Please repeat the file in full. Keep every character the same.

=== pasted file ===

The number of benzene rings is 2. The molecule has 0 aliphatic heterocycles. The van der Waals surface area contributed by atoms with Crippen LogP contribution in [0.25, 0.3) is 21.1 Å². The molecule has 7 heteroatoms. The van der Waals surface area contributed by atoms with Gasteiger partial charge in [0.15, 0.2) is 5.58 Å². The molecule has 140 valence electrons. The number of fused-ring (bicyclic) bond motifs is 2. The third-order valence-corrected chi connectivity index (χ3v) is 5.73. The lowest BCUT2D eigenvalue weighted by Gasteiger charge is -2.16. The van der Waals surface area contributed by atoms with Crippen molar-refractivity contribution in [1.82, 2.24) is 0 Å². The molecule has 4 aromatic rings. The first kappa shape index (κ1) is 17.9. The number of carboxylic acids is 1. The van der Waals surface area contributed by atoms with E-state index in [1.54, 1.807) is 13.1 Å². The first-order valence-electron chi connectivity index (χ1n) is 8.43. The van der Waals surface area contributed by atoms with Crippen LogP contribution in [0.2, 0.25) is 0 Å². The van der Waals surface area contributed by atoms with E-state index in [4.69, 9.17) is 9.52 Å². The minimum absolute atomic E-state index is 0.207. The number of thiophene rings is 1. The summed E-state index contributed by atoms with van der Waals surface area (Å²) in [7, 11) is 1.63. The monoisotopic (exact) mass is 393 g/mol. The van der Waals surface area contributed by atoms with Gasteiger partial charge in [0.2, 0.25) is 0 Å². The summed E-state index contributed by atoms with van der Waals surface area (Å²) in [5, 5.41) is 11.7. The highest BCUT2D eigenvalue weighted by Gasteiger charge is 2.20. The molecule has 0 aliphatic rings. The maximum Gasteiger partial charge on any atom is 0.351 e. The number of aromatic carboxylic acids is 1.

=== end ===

The number of benzene rings is 2. The molecule has 0 aliphatic heterocycles. The van der Waals surface area contributed by atoms with Crippen LogP contribution in [0.25, 0.3) is 21.1 Å². The molecule has 7 heteroatoms. The van der Waals surface area contributed by atoms with Gasteiger partial charge in [0.15, 0.2) is 5.58 Å². The molecule has 140 valence electrons. The number of fused-ring (bicyclic) bond motifs is 2. The third-order valence-corrected chi connectivity index (χ3v) is 5.73. The lowest BCUT2D eigenvalue weighted by Gasteiger charge is -2.16. The van der Waals surface area contributed by atoms with Crippen molar-refractivity contribution in [1.82, 2.24) is 0 Å². The molecule has 4 aromatic rings. The first kappa shape index (κ1) is 17.9. The number of carboxylic acids is 1. The van der Waals surface area contributed by atoms with E-state index in [1.54, 1.807) is 13.1 Å². The first-order valence-electron chi connectivity index (χ1n) is 8.43. The van der Waals surface area contributed by atoms with Crippen LogP contribution in [0.2, 0.25) is 0 Å². The van der Waals surface area contributed by atoms with E-state index in [4.69, 9.17) is 9.52 Å². The minimum absolute atomic E-state index is 0.207. The number of thiophene rings is 1. The summed E-state index contributed by atoms with van der Waals surface area (Å²) in [7, 11) is 1.63. The monoisotopic (exact) mass is 393 g/mol. The van der Waals surface area contributed by atoms with Gasteiger partial charge in [0.2, 0.25) is 0 Å². The summed E-state index contributed by atoms with van der Waals surface area (Å²) in [5, 5.41) is 11.7. The highest BCUT2D eigenvalue weighted by Gasteiger charge is 2.20. The molecule has 0 aliphatic rings. The maximum Gasteiger partial charge on any atom is 0.351 e. The number of aromatic carboxylic acids is 1.